Coxiella burnetii, the causative agent of Q fever, is a bacterium whose wall is similar to that of a gram-negative bacillus; however, its wall does not stain with Gram stains, requiring a Gimenez stain to disclose its location.4 As an obligate intracellular parasite, it produces a reproductive vacuole that resembles a phagolysosome with an acidic pH, acid hydrolysates, and cationic peptides. To survive in this harsh environment, it has developed important buffering strategies, including the production of basic proteins, sodium-proton exchanges to combat oxidative stress ,and osmoprotectants to prevent osmotic damage.4 In vitro experiments have determined that there are actually two variants of the coccobacillus, a reproductively active "large-cell variant" which is the replicative form, and an environmentally stable small cell variant, which has numerous cross-links in its peptidoglycan wall to give it additional resistance to environmental stresses such as dessication, chemical, and heat stress.4
Q fever, short for query fever, was first identified
by Dr. John Derrick in meat-packing workers in Queensland Australia in 1935 who
developed an acute febrile illness but were negative on blood and serologic
tests for known pathogens at the time.7 Transmission to guinea pigs
and other laboratory animals ultimately resulted in the identification of
rickettsia within the spleen. The clinical signs of Q fever-high fever,
headaches and a slow pulse resembled other rickettsial diseases of the time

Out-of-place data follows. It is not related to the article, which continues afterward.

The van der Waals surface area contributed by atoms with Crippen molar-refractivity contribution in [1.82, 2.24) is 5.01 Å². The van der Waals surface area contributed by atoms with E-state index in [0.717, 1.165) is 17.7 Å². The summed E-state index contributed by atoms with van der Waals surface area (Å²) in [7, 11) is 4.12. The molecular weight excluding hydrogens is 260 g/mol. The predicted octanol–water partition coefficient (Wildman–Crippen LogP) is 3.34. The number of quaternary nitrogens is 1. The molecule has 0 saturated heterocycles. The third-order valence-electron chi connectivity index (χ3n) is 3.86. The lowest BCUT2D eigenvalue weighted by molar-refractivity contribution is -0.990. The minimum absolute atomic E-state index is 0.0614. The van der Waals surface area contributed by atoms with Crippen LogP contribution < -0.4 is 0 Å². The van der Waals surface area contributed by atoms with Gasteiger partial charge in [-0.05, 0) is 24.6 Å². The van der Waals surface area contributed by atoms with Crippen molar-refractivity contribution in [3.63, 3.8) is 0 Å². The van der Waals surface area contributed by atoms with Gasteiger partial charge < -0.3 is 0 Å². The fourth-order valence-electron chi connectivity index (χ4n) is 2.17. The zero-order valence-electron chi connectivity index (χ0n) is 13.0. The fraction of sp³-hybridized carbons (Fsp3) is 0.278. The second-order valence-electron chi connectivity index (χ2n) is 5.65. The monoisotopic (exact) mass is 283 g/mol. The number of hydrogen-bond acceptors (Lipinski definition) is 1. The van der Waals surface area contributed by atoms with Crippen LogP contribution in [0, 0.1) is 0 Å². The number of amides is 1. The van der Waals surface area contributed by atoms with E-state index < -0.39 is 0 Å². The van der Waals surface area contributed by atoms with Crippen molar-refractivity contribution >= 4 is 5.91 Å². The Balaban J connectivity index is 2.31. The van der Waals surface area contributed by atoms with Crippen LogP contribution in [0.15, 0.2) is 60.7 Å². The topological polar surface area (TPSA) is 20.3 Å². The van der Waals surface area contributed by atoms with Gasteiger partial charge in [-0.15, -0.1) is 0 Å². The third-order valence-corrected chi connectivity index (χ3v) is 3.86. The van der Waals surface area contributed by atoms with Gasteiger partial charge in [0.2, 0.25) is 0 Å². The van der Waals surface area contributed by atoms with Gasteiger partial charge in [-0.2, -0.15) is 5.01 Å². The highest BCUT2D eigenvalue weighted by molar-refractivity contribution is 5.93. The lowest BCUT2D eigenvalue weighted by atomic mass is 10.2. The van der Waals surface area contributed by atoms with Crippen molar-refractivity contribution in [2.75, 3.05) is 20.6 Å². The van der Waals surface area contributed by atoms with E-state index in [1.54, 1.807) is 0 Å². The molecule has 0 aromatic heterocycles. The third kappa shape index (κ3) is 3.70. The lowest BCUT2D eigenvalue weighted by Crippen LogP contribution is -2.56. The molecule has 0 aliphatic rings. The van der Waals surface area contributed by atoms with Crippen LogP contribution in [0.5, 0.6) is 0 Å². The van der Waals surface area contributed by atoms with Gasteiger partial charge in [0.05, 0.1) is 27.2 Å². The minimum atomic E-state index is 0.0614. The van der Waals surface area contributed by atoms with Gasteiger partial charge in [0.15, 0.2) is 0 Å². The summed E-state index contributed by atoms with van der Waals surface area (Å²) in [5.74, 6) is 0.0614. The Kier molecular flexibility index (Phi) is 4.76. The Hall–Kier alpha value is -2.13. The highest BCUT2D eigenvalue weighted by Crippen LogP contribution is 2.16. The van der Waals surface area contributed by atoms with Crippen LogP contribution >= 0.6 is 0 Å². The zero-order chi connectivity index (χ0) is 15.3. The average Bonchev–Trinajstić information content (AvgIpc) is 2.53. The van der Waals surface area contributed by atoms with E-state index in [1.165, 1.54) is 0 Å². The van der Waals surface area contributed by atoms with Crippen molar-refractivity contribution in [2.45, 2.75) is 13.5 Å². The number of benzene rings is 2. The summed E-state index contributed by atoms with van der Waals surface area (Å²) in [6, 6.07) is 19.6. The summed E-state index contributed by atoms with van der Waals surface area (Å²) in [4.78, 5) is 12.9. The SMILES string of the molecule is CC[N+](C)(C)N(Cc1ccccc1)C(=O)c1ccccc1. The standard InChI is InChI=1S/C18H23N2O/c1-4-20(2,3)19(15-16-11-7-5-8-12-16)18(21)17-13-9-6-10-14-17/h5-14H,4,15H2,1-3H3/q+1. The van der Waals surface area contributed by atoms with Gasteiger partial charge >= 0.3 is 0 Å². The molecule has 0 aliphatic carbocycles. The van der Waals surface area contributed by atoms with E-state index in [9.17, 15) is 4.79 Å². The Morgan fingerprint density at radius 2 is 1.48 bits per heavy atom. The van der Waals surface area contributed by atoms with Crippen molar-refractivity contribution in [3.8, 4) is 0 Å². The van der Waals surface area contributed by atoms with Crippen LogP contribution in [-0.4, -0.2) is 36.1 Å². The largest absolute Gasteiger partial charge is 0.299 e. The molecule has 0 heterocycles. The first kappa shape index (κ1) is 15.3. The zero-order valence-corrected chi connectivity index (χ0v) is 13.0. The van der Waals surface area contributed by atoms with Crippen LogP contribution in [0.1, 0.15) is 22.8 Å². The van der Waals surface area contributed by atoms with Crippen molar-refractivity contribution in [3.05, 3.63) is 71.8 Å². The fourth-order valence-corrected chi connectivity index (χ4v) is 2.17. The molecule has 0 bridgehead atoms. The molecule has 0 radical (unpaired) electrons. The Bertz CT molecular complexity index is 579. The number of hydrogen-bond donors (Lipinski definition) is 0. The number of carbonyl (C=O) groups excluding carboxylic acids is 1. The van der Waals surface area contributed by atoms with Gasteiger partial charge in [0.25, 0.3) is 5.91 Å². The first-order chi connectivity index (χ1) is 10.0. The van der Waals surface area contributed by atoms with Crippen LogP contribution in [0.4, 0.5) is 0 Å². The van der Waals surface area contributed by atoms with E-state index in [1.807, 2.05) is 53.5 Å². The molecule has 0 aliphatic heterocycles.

including typhus and psittacosis, but lacked the rash common to the other two
In humans, Q fever has been seen in all countries except New Zealand. While ruminants have been the traditional reservoirs, in recent years, a number of additional species have been reported as shedding the bacillus, to include cats, marine mammals, psittacines, reptiles, and ticks.4 In the absence of a suitable host, C. burnetii also possesses the ability to utilize free-living amebae as a reservoir for the small-cell, vegetative form.4 Q fever is most common seen in persons who come in contact with infected animals, including farmers, abattoir works, lab workers, and veterinarians.7 Transmission has also been seen following ingestion of raw milk or fresh goat cheese.7 Q fever has many various acute and chronic manifestations, or may be asymptomatic. When it became a reportable disease in the US in 1999, case numbers increased by 250% in the next 5 years.4 While it most often presents as an influenza-like illness, more serious manifestations, such as pneumonia, hepatitis, or endocarditis are seen. 10 Endocarditis is the most common chronic disease associated with C. burnetii infection in humans and has been seen following valve transplants. 10 In cases of endocarditis, as vegetation may be absent of small, resulting in a long latent period. 10